“It was a bank holiday weekend, and I was doing Soccer Saturday and then Goals on Sunday. I spoke to my mum on the phone and said: ‘Don’t worry, I’ll come see you Monday.’ Then the producer of Soccer Saturday rang me and asked me to do a game at QPR on the Monday. I was reluctant but he said I’d be doing him a big favour, so I said OK. I rang my mum and said: ‘Don’t worry I’ll see you tomorrow, you’ll be all right.’ Anyway, she wasn’t. She died that day. And  I missed saying goodbye to her. Did  I make the right decision? Of course not; I should have been with her. I’ve beat myself up about it ever since.”

He decided, in his mum’s memory, that he would collect as much money as he could for Marie Curie. So far he has personally raised more than £1m. One of his schemes was  to organise a sponsored climb of Kilimanjaro in 2011, involving representatives and managers from most league clubs, including Brendan Rodgers and Aidy Boothroyd.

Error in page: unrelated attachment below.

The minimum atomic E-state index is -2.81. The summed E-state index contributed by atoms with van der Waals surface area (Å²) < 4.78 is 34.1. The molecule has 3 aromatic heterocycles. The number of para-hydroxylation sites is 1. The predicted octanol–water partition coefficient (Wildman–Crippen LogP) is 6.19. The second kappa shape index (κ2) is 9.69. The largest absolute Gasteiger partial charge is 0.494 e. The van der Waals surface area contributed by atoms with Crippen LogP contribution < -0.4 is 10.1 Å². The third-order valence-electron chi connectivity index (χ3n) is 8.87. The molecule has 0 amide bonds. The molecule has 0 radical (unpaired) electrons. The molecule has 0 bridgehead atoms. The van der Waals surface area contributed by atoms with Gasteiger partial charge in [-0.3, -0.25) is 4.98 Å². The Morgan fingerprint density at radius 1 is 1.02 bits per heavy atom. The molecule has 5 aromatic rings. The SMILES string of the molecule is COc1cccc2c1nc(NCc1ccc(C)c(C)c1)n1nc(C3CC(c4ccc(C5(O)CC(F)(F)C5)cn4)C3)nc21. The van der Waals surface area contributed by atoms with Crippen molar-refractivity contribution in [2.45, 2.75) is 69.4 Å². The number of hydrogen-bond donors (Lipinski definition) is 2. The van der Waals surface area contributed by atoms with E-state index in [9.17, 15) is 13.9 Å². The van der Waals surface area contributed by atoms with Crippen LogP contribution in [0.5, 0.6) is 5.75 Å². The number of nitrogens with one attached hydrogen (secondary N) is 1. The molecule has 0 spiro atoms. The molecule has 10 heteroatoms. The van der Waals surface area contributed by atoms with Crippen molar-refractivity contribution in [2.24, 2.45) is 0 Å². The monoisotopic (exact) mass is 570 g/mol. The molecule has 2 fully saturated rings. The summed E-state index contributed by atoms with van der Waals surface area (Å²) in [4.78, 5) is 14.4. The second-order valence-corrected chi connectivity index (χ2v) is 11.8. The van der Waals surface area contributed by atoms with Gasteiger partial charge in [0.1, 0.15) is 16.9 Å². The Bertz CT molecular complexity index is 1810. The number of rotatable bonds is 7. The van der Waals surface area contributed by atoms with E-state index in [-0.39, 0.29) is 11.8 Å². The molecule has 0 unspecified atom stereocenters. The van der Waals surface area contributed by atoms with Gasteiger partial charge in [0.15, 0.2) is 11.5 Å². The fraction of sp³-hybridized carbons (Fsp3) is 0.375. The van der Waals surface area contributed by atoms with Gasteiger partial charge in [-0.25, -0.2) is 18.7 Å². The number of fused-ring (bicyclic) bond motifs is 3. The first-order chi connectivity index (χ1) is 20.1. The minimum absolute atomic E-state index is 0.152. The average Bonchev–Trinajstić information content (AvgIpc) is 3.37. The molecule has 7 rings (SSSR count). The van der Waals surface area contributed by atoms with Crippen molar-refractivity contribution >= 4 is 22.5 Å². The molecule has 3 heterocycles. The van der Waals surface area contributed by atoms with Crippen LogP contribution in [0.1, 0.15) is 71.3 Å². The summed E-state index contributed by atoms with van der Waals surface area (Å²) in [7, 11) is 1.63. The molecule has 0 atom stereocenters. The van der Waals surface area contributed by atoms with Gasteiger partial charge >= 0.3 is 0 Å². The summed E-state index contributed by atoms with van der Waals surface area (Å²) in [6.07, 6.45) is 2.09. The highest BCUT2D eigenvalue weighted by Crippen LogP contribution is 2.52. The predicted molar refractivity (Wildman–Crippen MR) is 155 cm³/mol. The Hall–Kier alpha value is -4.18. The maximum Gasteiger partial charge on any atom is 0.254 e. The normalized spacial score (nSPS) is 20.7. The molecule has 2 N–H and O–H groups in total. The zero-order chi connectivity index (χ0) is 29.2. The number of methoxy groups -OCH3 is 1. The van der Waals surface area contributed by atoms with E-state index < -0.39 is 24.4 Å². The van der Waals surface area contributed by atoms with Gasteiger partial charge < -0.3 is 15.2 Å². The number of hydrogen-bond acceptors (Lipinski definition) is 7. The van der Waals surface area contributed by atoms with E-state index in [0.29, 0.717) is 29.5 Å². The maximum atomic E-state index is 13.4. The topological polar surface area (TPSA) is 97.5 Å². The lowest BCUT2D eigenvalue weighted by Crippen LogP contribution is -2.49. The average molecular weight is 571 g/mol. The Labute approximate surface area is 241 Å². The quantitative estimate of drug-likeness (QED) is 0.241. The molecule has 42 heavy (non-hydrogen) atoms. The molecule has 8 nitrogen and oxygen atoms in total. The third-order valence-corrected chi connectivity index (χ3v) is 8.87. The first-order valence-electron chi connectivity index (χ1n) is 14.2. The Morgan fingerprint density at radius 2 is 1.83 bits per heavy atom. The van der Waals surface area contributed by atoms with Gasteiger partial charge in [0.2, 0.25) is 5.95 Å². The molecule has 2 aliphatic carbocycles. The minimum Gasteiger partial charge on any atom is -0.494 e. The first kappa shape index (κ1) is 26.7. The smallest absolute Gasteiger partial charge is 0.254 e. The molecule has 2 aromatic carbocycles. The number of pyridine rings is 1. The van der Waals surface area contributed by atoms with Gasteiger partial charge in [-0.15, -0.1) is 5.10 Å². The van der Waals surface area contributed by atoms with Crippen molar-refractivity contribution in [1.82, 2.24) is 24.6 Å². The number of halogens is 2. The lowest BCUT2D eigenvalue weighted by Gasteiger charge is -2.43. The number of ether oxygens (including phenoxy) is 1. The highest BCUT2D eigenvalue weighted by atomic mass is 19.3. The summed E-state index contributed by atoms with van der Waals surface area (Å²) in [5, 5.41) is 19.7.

“We had a few casualties to altitude sickness, including my son, Jack,” he remembers. “Looking back, I put his life at risk. He fell ill near the top. The porters told him, ‘You’ve got to go down now’. He said he wanted to go all the way. The porters left it to me to make the decision because I was the leader of the group. I said go for it. He walked the last bit asleep. We got to the top, he had a new lease of life for about 15 minutes, then just collapsed. It was really dangerous. The porters had to take him all the way down on a stretcher. Fortunately he was all right. But it was a massive scare.” He pauses for a moment, then grins. “I still haven’t told my wife what happened. She’ll b—– know now I’ve told you.”